Paris France Attractions


L. A. Boileau, 1854

In a monolithic part of north-central Paris, south of the Gare du Nord, which you might well be tempted to pass over. Don’t; though even when you get here there is nothing more to the outside than a sense of containment which might mean anything. Inside, this is the Parisian equivalent of All Saints’, Margaret Street: a single dark room, full of lurid glass which is as essential to the whole effect as an apparently trite phrase in Verdi’s Falstaff. Boileau used iron throughout, so the piers are extremely thin and the galleries, far back, tie into an elegant subsidiary arcade. Dusky and dramatic, yet never over the edge of melodrama, the true voice of the nineteenth century, the mechanized peasant. Again the difference between Paris and London: Butterfield’s was a particular passion, this is as generalized as a novel by Zola, and as noble as the best of them And to think that we had an octagonal church by this man, just off Leicester Square, and replaced it ten years ago with a hash of concrete fifh-hand Perret, and some squiggles by Cocteau.

Paris France Attractions Photo Gallery

(At the corner of rue Sainte-Cecile and the rue du Conservatoire.)

Gare de l’Est F. A. Duquesney, 1847-52

With the Gare d’Orsay out of use this is the best of the Parisian rail sheds. Faced with a colossal problem of mixed traffic – on thirty platforms! – the arrangements are lucidity itself. Grandes lignes on the one side, banlieue on the other, each with a long entrance hall, each with a noble big window to the street. Station hotel slung in between, itself articulated into three parts with elegant, restrained Italian detail. Then, beyond the halls, one colossal transverse room leading on to the platforms. No grandeur even here; that, it seems to be saying, is no more than a melodramatic gesture which might be satisfying to those Germans at the other end of the line. But, for all that, a huge job done with perfect commodity. Just what is involved can be seen in an exhilarating high-level view from the rue d’Alsace, the west side of the station: platform roofs almost as far as the eye can see, a human meat-market beyond the dreams of Smithfield.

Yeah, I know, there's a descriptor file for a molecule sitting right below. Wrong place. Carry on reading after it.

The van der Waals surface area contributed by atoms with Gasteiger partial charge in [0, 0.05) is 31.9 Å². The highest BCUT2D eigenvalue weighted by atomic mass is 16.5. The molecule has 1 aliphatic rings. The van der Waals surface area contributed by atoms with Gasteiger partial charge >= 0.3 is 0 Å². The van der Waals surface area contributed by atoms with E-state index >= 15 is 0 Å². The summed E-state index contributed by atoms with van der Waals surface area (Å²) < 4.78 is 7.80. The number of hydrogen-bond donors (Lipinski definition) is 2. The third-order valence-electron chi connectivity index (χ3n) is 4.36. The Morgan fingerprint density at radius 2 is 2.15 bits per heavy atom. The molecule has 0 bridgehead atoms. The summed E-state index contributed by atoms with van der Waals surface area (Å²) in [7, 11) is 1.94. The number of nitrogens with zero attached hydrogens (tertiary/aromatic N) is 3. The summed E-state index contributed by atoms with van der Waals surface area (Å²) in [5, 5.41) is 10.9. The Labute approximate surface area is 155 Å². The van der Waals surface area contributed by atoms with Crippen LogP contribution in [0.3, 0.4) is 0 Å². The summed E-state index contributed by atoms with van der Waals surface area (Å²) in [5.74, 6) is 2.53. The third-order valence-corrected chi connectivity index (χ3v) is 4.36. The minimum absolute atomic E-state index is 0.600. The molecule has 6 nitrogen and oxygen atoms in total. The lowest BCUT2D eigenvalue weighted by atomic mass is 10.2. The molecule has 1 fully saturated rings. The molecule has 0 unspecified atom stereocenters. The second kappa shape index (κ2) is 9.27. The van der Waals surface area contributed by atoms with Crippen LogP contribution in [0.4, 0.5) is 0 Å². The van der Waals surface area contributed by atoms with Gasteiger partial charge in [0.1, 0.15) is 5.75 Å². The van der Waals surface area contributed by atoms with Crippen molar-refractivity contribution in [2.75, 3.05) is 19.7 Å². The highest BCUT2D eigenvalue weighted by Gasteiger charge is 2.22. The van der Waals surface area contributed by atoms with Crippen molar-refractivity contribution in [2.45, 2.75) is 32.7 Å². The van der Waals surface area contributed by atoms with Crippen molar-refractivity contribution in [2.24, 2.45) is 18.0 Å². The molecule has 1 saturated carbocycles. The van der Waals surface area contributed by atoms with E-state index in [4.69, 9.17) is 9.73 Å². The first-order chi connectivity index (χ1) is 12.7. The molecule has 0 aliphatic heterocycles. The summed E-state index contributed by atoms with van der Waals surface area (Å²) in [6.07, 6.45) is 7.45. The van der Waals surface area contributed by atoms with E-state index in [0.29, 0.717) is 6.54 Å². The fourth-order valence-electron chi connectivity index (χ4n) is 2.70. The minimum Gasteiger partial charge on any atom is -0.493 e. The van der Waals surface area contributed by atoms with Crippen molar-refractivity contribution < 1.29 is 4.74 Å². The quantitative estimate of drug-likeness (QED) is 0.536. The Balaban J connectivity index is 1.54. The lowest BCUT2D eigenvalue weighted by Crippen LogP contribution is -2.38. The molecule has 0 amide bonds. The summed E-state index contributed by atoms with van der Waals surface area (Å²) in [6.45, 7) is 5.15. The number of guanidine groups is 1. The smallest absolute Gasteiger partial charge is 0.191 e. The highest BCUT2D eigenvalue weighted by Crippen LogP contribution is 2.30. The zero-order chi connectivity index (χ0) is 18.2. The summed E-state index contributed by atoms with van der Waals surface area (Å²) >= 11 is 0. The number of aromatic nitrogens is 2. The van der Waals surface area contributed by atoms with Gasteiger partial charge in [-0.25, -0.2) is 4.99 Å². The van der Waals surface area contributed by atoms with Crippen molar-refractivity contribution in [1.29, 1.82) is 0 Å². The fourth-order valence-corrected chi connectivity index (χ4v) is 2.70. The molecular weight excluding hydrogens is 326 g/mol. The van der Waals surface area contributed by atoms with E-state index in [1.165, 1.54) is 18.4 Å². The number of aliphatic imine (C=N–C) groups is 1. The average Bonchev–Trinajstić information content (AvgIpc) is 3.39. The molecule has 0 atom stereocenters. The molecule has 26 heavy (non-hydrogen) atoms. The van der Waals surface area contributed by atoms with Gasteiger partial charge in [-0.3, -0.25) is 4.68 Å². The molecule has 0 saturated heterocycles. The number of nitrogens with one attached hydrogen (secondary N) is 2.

Rue du Faubourg Saint-Martin Where To Go In Paris

Simple, really; just a straight street with something solid at either end and a firework in the middle. To the south, the Porte Saint-Martin, to the north one of the vast and comforting windows of the Gare de l’Est. In the middle, just when it might sag, the Mairie du Dixieme Arrondissement, a truly sumptuous piece of pompier architecture, fuss and gaiety all the way up to the steeple, perched on a pavilion roof whose ridge is decorated with ‘REPUBLIQUE FRANQAISE’ in openwork. It is a pity that there is nothing at all to set it off: but perhaps not; all that magnificence hung on to the streetline is as refreshing as a Ricard at dinner time.

Parisian sandwich: boulevard de Strasbourg, rue du Faubourg Saint-Denis, Passage Reilhac

Strasbourg is one of the most genial of boulevards; it is the northward continuation of Sebastopol towards the Gare de l’Est. The rue du Faubourg Saint-Denis is very nearly the perfect French working and shopping street, narrow, crowded and classless. Between them run alleys and passages; the Passage Reilhac – technically it is private property – is an intriguing sequence of courtyards, arches and melancholy statues. To live in the middle of it must feel like the pearl in the oyster, for this slice of Paris contains all the different scales of the city’s life in a very few yards.

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